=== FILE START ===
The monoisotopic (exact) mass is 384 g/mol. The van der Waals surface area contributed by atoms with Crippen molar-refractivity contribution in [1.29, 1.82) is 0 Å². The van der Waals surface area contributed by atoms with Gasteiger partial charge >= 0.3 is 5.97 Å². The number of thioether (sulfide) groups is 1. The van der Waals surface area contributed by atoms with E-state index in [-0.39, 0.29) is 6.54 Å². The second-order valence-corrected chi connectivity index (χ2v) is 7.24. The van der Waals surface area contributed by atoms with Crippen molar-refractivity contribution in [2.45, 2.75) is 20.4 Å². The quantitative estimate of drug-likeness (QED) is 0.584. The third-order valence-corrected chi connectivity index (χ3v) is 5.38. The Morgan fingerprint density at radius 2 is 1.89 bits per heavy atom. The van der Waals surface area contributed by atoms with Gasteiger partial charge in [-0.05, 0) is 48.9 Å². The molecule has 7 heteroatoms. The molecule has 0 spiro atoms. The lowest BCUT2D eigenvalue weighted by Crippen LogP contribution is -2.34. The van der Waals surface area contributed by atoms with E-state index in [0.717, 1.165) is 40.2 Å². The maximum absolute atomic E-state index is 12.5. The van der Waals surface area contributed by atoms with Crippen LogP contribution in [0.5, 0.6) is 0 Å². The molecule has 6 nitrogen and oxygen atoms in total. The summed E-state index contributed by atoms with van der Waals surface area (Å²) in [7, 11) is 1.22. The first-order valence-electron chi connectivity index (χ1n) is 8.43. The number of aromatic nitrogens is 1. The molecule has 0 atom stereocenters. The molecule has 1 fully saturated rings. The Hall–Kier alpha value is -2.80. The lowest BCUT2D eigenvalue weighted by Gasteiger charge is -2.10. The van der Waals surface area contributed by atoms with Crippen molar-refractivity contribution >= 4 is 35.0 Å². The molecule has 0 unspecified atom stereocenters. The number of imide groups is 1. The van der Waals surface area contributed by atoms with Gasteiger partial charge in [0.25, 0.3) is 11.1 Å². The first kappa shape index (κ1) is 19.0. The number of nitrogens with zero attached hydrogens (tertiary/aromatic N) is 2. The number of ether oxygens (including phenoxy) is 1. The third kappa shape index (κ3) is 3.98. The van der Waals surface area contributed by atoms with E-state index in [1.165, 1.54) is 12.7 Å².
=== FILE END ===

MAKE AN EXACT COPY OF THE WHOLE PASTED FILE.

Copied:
The monoisotopic (exact) mass is 384 g/mol. The van der Waals surface area contributed by atoms with Crippen molar-refractivity contribution in [1.29, 1.82) is 0 Å². The van der Waals surface area contributed by atoms with Gasteiger partial charge >= 0.3 is 5.97 Å². The number of thioether (sulfide) groups is 1. The van der Waals surface area contributed by atoms with E-state index in [-0.39, 0.29) is 6.54 Å². The second-order valence-corrected chi connectivity index (χ2v) is 7.24. The van der Waals surface area contributed by atoms with Crippen molar-refractivity contribution in [2.45, 2.75) is 20.4 Å². The quantitative estimate of drug-likeness (QED) is 0.584. The third-order valence-corrected chi connectivity index (χ3v) is 5.38. The Morgan fingerprint density at radius 2 is 1.89 bits per heavy atom. The van der Waals surface area contributed by atoms with Gasteiger partial charge in [-0.05, 0) is 48.9 Å². The molecule has 7 heteroatoms. The molecule has 0 spiro atoms. The lowest BCUT2D eigenvalue weighted by Crippen LogP contribution is -2.34. The van der Waals surface area contributed by atoms with E-state index in [0.717, 1.165) is 40.2 Å². The maximum absolute atomic E-state index is 12.5. The van der Waals surface area contributed by atoms with Crippen LogP contribution in [0.5, 0.6) is 0 Å². The molecule has 6 nitrogen and oxygen atoms in total. The summed E-state index contributed by atoms with van der Waals surface area (Å²) in [7, 11) is 1.22. The first-order valence-electron chi connectivity index (χ1n) is 8.43. The number of aromatic nitrogens is 1. The molecule has 0 atom stereocenters. The molecule has 1 fully saturated rings. The Hall–Kier alpha value is -2.80. The lowest BCUT2D eigenvalue weighted by Gasteiger charge is -2.10. The van der Waals surface area contributed by atoms with Crippen molar-refractivity contribution >= 4 is 35.0 Å². The molecule has 0 unspecified atom stereocenters. The number of imide groups is 1. The van der Waals surface area contributed by atoms with Gasteiger partial charge in [0.25, 0.3) is 11.1 Å². The first kappa shape index (κ1) is 19.0. The number of nitrogens with zero attached hydrogens (tertiary/aromatic N) is 2. The number of ether oxygens (including phenoxy) is 1. The third kappa shape index (κ3) is 3.98. The van der Waals surface area contributed by atoms with E-state index in [1.165, 1.54) is 12.7 Å².